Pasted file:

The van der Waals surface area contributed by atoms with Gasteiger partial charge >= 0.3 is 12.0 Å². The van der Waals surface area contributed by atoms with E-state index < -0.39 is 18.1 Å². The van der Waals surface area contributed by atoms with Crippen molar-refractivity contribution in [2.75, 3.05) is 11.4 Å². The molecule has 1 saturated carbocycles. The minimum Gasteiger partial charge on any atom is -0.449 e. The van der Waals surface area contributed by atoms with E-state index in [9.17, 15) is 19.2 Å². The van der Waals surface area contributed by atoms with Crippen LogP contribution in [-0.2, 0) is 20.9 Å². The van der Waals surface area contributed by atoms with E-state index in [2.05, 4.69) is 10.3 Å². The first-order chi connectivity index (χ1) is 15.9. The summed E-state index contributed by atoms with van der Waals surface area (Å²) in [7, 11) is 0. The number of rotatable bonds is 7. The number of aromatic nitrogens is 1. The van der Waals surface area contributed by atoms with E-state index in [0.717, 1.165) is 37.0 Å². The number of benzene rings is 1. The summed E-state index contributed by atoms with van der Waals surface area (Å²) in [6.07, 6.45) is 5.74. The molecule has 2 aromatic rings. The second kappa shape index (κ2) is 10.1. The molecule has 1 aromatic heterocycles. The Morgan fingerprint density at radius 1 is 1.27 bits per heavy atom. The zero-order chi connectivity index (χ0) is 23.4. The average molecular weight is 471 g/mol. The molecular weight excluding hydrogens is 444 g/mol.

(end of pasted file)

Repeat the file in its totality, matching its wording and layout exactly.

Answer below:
The van der Waals surface area contributed by atoms with Gasteiger partial charge >= 0.3 is 12.0 Å². The van der Waals surface area contributed by atoms with E-state index < -0.39 is 18.1 Å². The van der Waals surface area contributed by atoms with Crippen molar-refractivity contribution in [2.75, 3.05) is 11.4 Å². The molecule has 1 saturated carbocycles. The minimum Gasteiger partial charge on any atom is -0.449 e. The van der Waals surface area contributed by atoms with E-state index in [9.17, 15) is 19.2 Å². The van der Waals surface area contributed by atoms with Crippen LogP contribution in [-0.2, 0) is 20.9 Å². The van der Waals surface area contributed by atoms with E-state index in [2.05, 4.69) is 10.3 Å². The first-order chi connectivity index (χ1) is 15.9. The summed E-state index contributed by atoms with van der Waals surface area (Å²) in [7, 11) is 0. The number of rotatable bonds is 7. The number of aromatic nitrogens is 1. The van der Waals surface area contributed by atoms with E-state index in [0.717, 1.165) is 37.0 Å². The number of benzene rings is 1. The summed E-state index contributed by atoms with van der Waals surface area (Å²) in [6.07, 6.45) is 5.74. The molecule has 2 aromatic rings. The second kappa shape index (κ2) is 10.1. The molecule has 1 aromatic heterocycles. The Morgan fingerprint density at radius 1 is 1.27 bits per heavy atom. The zero-order chi connectivity index (χ0) is 23.4. The average molecular weight is 471 g/mol. The molecular weight excluding hydrogens is 444 g/mol.